MyPillow CEO Mike Lindell says he was surrounded by FBI in Mankato Hardee’s drive-thru
MyPillow CEO Mike Lindell said he was driving through the drive-thru of a Hardee fast-food restaurant in Mankato on Tuesday when FBI agents surrounded him and seized his cellphone via a search warrant.
“A car pulled up perpendicular in front of me. Another one to my right. Another one came up behind me, all kinds of cars,” Lindell said, speaking to the Star Tribune from another phone on Wednesday. “I opened the door, I said ‘Who are you?’ And they said, ‘we’re the FBI.'”
Lindell said he was driving home from a duck hunting trip in Iowa when he stopped to eat. In an interview lasting almost 40 minutes, he lambasted both political parties, the government and the media, including the “rotten Star Tribune”, for not accepting his baseless claims of voter fraud.
He said authorities questioned him about Dominion Voting Systems and a Colorado employee who was charged in what prosecutors call a “deceptive scheme” to breach voting system technology used across the country.
Lindell has repeatedly claimed, without evidence, that Dominion rigged its voting machines to illegally give President Joe Biden more votes than former President Donald Trump in the 2020 election. State after state, critics have confirmed results showing Biden won.
Federal prosecutors have charged Mesa County, Colorado, Clerk Tina Peters with multiple offenses including criminal impersonation and attempting to influence a public official. An assistant clerk was also charged, pleaded guilty and sentenced to two years probation.
Lindell hosted a “cybersymposium” in August 2021 where Peters appeared on stage. The MyPillow mogul promised to reveal evidence of tampering with voting machines at the event, but did not follow through. Instead, a hard-drive copy of Mesa County’s voting system was distributed and posted online, attendees and state officials said. The copy included proprietary software used by election offices nationwide that experts say could allow anyone to probe the system for vulnerabilities that could be exploited.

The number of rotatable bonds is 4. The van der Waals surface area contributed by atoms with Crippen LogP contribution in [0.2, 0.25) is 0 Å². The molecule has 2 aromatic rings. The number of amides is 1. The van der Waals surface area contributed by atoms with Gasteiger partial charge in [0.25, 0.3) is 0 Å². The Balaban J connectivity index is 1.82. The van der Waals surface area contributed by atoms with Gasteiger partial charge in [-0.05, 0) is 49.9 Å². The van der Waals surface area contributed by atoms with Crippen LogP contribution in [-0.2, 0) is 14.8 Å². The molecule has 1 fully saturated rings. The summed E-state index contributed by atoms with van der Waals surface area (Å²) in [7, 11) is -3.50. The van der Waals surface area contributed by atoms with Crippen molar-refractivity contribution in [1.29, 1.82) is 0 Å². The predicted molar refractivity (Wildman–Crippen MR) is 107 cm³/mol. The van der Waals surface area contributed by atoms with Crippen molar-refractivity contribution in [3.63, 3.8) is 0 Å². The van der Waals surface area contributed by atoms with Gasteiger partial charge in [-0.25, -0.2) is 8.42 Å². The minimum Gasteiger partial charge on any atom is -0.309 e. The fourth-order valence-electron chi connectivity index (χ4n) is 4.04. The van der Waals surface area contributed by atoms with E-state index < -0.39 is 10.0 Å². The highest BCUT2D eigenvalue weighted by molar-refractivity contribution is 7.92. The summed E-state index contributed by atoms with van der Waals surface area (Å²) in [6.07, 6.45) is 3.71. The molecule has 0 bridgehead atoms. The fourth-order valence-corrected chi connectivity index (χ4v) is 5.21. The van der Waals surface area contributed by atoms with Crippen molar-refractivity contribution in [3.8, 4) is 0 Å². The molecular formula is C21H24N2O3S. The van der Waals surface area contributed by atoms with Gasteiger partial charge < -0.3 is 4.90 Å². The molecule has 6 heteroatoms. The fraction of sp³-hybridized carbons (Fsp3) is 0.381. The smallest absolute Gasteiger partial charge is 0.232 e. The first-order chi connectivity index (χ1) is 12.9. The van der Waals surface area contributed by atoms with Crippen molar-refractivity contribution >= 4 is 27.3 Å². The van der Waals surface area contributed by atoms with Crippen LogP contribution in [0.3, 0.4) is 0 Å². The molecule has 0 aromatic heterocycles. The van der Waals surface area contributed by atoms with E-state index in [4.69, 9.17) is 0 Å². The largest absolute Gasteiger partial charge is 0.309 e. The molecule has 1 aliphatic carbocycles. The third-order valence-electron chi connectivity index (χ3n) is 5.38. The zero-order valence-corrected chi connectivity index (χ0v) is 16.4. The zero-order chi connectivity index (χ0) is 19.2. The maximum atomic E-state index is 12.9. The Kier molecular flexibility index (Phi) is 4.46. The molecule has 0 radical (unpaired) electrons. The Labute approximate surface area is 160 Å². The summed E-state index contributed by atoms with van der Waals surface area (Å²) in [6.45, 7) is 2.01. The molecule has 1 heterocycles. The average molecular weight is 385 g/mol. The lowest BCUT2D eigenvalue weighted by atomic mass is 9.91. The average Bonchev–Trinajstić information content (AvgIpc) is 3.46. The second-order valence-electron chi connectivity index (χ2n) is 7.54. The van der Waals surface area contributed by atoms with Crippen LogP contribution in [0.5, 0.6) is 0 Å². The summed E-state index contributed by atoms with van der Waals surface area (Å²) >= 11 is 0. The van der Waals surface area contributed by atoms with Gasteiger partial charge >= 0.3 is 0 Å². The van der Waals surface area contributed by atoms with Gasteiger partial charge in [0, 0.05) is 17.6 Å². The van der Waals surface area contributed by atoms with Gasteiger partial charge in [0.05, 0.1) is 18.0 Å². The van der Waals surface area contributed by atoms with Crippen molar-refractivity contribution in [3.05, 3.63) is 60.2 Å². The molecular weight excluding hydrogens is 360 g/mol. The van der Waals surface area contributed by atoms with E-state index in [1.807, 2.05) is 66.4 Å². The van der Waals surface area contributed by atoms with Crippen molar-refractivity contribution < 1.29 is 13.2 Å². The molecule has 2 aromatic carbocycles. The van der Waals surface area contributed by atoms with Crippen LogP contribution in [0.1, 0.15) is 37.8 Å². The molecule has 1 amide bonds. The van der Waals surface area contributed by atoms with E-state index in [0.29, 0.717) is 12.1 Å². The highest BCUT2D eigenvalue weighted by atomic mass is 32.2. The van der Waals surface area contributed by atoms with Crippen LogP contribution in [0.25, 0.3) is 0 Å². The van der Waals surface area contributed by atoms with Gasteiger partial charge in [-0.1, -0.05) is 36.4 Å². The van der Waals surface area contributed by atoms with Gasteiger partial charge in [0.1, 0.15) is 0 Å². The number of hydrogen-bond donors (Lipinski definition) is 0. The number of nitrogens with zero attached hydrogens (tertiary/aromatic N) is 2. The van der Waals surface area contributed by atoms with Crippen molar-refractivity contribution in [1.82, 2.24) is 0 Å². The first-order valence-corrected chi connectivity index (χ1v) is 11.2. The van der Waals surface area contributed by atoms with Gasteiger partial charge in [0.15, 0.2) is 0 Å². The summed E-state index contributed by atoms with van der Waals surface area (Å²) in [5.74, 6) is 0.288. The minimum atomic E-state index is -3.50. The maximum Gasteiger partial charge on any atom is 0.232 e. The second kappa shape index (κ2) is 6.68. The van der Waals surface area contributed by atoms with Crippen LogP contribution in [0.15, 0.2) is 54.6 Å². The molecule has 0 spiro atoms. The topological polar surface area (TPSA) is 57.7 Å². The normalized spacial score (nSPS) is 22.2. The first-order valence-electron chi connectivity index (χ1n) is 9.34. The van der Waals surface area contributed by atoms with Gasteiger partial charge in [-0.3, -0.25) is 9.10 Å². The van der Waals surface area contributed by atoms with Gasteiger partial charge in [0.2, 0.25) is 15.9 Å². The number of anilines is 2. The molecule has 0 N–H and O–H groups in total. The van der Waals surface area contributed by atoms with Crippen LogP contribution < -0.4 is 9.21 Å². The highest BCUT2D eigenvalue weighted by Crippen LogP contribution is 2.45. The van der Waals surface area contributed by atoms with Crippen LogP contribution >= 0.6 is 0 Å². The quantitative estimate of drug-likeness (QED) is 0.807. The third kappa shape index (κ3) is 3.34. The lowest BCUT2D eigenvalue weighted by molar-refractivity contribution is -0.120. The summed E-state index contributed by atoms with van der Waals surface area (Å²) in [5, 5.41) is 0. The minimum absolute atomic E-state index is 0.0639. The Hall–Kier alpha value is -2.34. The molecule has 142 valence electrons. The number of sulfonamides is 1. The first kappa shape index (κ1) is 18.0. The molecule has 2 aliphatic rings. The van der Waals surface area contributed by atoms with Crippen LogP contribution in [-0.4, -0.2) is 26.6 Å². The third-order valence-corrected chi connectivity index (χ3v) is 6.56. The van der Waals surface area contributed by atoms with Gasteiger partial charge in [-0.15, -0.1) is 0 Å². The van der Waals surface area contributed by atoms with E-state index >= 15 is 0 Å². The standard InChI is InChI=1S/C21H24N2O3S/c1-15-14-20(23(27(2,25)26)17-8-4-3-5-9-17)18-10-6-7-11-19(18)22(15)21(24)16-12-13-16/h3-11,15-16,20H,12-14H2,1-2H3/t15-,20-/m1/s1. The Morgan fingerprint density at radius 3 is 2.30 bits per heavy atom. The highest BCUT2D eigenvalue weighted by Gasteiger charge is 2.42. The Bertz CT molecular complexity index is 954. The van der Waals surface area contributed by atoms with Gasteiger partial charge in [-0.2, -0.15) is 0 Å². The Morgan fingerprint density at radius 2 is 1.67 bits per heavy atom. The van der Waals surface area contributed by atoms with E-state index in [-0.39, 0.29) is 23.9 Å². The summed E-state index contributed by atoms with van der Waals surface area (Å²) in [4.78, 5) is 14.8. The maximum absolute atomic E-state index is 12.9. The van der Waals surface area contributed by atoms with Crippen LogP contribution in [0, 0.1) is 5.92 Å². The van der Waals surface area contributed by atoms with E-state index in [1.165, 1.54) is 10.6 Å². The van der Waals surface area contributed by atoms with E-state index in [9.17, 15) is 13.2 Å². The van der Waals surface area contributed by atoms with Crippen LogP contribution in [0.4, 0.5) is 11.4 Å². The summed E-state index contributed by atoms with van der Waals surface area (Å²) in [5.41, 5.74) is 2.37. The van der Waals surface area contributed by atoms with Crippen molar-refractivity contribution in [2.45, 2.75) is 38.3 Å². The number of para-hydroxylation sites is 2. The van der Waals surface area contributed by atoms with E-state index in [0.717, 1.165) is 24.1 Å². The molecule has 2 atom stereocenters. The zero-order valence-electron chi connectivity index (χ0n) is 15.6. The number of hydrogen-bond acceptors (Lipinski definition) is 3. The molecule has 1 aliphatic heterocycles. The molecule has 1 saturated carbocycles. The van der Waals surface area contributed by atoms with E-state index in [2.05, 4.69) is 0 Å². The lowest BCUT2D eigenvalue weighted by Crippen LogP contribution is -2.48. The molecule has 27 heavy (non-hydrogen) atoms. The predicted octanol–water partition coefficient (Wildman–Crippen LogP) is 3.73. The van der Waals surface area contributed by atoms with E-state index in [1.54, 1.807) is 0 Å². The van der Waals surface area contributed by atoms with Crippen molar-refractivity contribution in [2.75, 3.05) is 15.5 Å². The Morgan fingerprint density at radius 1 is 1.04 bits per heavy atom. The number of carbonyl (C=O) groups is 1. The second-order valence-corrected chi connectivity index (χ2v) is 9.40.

Lindell has been one of the loudest and most prominent voices pushing voter fraud conspiracy theories since the 2020 election. He relied on previously debunked claims from other sources to support his argument that the election was stolen from Trump.
He reiterated some of those claims on Wednesday, accusing the Chinese Communist Party and “one-party, deep state, globalists” of “stealing” the election. And he accused Republicans who did not support baseless voter fraud theories of a cover-up, calling them “criminals.”
Lindell’s false claims did not come without consequences. He and his company MyPillow are facing a $1.3 billion defamation lawsuit from Dominion Voter Systems and Smartmatic. Lindell and MyPillow have also filed lawsuits against the voting machine companies.
During the meeting with the FBI, Lindell said he asked the agents if their warrant was related to the Jan. 6, 2021 riot at the U.S. Capitol. “They said ‘absolutely not’,” according to Lindell, who said he then told officers he would be happy to testify before the ‘dumb’ US House committee investigating the riot and what happened. caused it.
Comparing the FBI’s seizure of his cellphone to the “Gestapo in Nazi Germany,” Lindell said he didn’t want to hand over the phone at first, but did after calling his lawyer, who told him he had to. He said he ran the day-to-day business of five companies from that phone.
Officers also asked him why he was flying between different states, Lindell said. He told them, “I go to attorneys general and politicians and try to get them to get rid of these voting machines in our country.
Lindell said he would have returned the phone ahead of time if the FBI had “come and asked me.”
“I’ll give them whatever they want,” Lindell said. “They didn’t have to take my phone and make a big scene at Hardee’s in Mankato, Minn.”
In a Instagram post On Wednesday, Lindell told his followers to “fight back” against the FBI’s seizure of his phone “by shopping at MyPillow,” and shared a promo code.
The Associated Press contributed to this report.